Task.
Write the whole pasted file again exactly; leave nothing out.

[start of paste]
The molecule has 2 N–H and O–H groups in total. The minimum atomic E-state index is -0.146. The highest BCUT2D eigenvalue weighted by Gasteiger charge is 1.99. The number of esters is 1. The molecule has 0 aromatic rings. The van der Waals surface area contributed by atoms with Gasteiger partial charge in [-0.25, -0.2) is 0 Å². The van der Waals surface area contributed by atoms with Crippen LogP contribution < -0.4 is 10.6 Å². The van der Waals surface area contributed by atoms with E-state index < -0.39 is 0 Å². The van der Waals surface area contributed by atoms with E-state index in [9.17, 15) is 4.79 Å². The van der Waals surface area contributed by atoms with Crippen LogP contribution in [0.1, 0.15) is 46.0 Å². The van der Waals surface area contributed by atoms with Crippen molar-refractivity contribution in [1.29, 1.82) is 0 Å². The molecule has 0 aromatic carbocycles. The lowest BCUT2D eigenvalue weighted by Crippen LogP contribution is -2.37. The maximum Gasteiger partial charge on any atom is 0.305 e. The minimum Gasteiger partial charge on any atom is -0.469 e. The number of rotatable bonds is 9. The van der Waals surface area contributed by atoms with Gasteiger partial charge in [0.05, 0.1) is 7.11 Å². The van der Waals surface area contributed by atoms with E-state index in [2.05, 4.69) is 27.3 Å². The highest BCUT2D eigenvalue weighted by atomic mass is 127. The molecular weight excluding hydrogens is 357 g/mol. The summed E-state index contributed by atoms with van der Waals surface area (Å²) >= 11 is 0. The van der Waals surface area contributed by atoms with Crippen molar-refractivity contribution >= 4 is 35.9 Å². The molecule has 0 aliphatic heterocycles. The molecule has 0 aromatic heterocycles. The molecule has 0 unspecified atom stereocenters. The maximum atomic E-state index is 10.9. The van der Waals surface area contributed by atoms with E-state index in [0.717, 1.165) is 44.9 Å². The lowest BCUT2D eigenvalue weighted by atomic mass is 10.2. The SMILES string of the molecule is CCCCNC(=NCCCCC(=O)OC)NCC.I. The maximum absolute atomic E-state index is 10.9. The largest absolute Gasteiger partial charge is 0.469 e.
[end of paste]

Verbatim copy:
The molecule has 2 N–H and O–H groups in total. The minimum atomic E-state index is -0.146. The highest BCUT2D eigenvalue weighted by Gasteiger charge is 1.99. The number of esters is 1. The molecule has 0 aromatic rings. The van der Waals surface area contributed by atoms with Gasteiger partial charge in [-0.25, -0.2) is 0 Å². The van der Waals surface area contributed by atoms with Crippen LogP contribution < -0.4 is 10.6 Å². The van der Waals surface area contributed by atoms with E-state index < -0.39 is 0 Å². The van der Waals surface area contributed by atoms with E-state index in [9.17, 15) is 4.79 Å². The van der Waals surface area contributed by atoms with Crippen LogP contribution in [0.1, 0.15) is 46.0 Å². The van der Waals surface area contributed by atoms with Crippen molar-refractivity contribution in [1.29, 1.82) is 0 Å². The molecule has 0 aromatic carbocycles. The lowest BCUT2D eigenvalue weighted by Crippen LogP contribution is -2.37. The maximum Gasteiger partial charge on any atom is 0.305 e. The minimum Gasteiger partial charge on any atom is -0.469 e. The number of rotatable bonds is 9. The van der Waals surface area contributed by atoms with Gasteiger partial charge in [0.05, 0.1) is 7.11 Å². The van der Waals surface area contributed by atoms with E-state index in [2.05, 4.69) is 27.3 Å². The highest BCUT2D eigenvalue weighted by atomic mass is 127. The molecular weight excluding hydrogens is 357 g/mol. The summed E-state index contributed by atoms with van der Waals surface area (Å²) >= 11 is 0. The van der Waals surface area contributed by atoms with Crippen molar-refractivity contribution >= 4 is 35.9 Å². The molecule has 0 aliphatic heterocycles. The molecule has 0 aromatic heterocycles. The molecule has 0 unspecified atom stereocenters. The maximum atomic E-state index is 10.9. The van der Waals surface area contributed by atoms with E-state index in [0.717, 1.165) is 44.9 Å². The lowest BCUT2D eigenvalue weighted by atomic mass is 10.2. The SMILES string of the molecule is CCCCNC(=NCCCCC(=O)OC)NCC.I. The maximum absolute atomic E-state index is 10.9. The largest absolute Gasteiger partial charge is 0.469 e.